When leaving the computer for a long time it seems convenient to hibernate it instead of shutting down - all the programs remain in the same state when resumed. Are there any drawbacks in doing so?

9 Answers 9


Generally there is no reason not to use it. Just keep in mind, that there are cases, that it won't work as expected.

These apply both for hibernation and suspend (to RAM):

  • some applications are not hibernation-aware. Eg. games tend to crash.
  • some WiFi drivers have trouble with hibernation.
  • networked applications loose connection and most do not reconnect automatically.
  • DHCP is not invoked, old IP is used, which by then might have been reassigned.

Hibernation vs suspend:

  • wake up from suspend is immediate, hibernation must load from HDD.
  • for hibernation you need space on HDD (a least of a size of memory occupied).
  • hibernation consumes no power at all, while suspend consumes minimal power (few Watts).

If your computer is capable of S3 Sleep (ultra-low power consumption) there isn't a compelling reason for a desktop to be placed in hibernation. Hibernation has a high user impact, as it generally takes 1+ minute to wake up.

If you're using a laptop, and you need to use full-disk encryption to protect customer or other data, you absolutely must enable hibernation and disable sleep. Why? A sleeping laptop can be woken up to a boot prompt/screen lock screen, at which point an attacker can capture the drive's encryption key via Firewire port or by exploiting a Windows, application or other OS vulnerability.

This may seem far-fetched, but tools are easily downloadable to do these things, and any attacker targeting you is capable of this.

  • True that Sleep (a.k.a Suspend-to-RAM) is enough for energy saving. What I don't like about it is, that it's to easy to wake. Some vibration moves the mouse, and the computer already wakes up.
    – vartec
    May 26, 2009 at 15:21
  • This is true. I got into a pretty heated argument recently with some folks internally trying to push a particular energy "solution". Consider that you're average computer is "active" for about 45 hrs * 50 weeks = 2250 hours/yr out of 8760 hrs/yr. So even if vibrations or whatever result in a loss of 90 minutes a workday, you're talking 375 hours/year. Not a big deal when you consider that power savings is saving you >6,000 hours of idle power usage! May 26, 2009 at 22:03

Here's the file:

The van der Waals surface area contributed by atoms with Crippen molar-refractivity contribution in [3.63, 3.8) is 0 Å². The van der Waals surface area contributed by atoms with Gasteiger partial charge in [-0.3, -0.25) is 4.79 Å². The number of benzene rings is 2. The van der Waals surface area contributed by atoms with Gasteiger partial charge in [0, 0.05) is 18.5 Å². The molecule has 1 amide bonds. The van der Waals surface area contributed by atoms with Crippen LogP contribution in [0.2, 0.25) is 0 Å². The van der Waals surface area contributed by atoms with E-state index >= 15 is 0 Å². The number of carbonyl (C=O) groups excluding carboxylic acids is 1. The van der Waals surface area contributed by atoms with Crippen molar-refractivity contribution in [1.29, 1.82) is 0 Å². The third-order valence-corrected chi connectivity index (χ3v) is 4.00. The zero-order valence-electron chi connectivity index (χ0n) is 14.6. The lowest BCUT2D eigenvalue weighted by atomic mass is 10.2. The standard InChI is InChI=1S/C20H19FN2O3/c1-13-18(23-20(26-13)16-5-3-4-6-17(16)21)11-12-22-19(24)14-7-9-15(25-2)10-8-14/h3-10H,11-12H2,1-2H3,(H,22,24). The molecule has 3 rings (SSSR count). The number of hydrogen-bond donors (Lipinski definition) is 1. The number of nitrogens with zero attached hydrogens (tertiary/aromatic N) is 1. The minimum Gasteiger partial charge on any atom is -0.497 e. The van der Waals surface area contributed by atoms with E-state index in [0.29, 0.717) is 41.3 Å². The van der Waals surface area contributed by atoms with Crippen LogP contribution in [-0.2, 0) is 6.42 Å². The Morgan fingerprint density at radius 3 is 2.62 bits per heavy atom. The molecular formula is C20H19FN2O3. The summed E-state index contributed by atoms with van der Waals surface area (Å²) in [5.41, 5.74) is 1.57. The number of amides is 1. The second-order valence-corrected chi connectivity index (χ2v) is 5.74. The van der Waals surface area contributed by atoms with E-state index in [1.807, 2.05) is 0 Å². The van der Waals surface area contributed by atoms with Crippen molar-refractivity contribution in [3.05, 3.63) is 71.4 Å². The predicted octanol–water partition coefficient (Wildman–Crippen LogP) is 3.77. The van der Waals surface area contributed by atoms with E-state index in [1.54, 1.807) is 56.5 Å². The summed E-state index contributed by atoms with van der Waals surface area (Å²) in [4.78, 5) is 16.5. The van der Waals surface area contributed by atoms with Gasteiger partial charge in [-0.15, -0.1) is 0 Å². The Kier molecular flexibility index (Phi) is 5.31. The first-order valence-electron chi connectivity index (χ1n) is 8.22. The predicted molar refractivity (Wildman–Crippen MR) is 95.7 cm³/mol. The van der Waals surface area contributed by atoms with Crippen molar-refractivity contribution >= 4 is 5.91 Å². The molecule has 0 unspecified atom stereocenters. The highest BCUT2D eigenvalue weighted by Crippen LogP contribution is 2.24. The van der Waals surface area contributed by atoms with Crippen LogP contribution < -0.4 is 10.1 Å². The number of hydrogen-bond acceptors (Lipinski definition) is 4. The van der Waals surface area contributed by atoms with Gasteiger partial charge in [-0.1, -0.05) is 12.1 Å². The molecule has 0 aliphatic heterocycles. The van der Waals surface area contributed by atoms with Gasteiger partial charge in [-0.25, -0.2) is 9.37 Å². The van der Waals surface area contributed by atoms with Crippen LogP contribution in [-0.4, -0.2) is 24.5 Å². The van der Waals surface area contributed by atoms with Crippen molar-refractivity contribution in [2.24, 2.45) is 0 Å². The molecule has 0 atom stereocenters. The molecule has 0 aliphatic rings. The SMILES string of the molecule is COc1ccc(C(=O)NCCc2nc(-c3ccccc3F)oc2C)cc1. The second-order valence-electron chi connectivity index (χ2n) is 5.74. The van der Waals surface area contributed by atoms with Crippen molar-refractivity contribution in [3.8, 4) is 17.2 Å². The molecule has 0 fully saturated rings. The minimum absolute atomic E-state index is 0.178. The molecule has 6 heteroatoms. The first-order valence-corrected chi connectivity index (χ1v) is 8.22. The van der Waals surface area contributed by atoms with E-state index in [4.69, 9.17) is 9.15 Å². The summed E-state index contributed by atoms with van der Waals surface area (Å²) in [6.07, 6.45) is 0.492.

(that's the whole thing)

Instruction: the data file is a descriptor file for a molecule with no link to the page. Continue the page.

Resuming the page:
• Another reason to not use sleep... While it may not require much power, it does take some. Lose power to the machine while sleeping, and you lose state. Hibernate doesn't require any power to maintain state. Jun 5, 2009 at 13:26

Needs some extra hard disk space to dump the memory

May cause some IP related problems specially with DHCP

  • +1 Because I forgot all about this! With 4GB of RAM, I need to waste 4GB of disk because of the hibernate file!
    – geoffc
    May 26, 2009 at 14:23

If you have any apps or drivers that are leaking memory, you will eventually run very short. This is a non-ideal world problem that may occur. Under ideal circumstances, everything should resume as usual and you can repeatedly hibernate indefinitely.


If you have a dual boot environment and you allow the other OS, say a Linux variant, access to the NTFS partitions, then hibernate is astonishingly dangerous.

If you hibernate your device, and then reboot into Linux, the NTFS file system is invariably corrupted with real data loss.

Otherwise, I use Suspend to RAM on both Windows and SLED Linux without issue. Hibernate is ok, but it takes too long to return, so unless I plan to leave the device without power for longer than a week, I exclusively use suspend to RAM.


Drawbacks I've found is that sometimes the machine is insanely slow for awhile after coming back from hibernation, some machines won't come back at all from hibernation, and some apps will crash after resuming (things that use CUDA, like seti@home seem to be a problem, and sometimes virtual machines under the hibernated OS have issues).

Generally speaking though, hibernation has proven to be the best option for me for most times. I very rarely ever have to close my apps anymore. I hibernate at the end of the day, then resume right where I left off later on!


One reason not to let your computer go into hibernation is if you want to access it remotely (Remote Desktop.)

If you have a VPN connection, you'll have to reconnect after waking up the computer.

  • 1
    Both of these apply to shutting down, too, so this doesn't answer the question very well.
    – ceejayoz
    May 26, 2009 at 12:01
  • @ceejayoz: The question itself could also be interpreted in another way: "When leaving the computer for a long time [...] What are the drawbacks of hibernate instead of have it on?" But maybe you are right.
    – splattne
    May 26, 2009 at 12:29

One of the drawbacks of suspend is that if the power is lost during suspend, your machine state is gone.

If you insist on using hibernation, keep in mind that hibernating 2-4 GB machine it may take quite a lot of time to save and read hibernation file. In my case,defragmenting disk and then defragmenting hibernation file helped me tremendously when disk was nearly full.

  • Network connections are lost
  • System is not remotely manageable
  • It doesn't always work (example: the laptop I'm typing this on)
  • "System is not remotely manageable", wouldn't WOL still be a option? May 26, 2009 at 11:07
  • 1
    Points 1 and 2 are irrelevant - the question is phrased as "hibernate vs. shutting down". Your network connections are lost and the system cannot be remotely managed after a shut down, as well.
    – ceejayoz
    May 26, 2009 at 12:00

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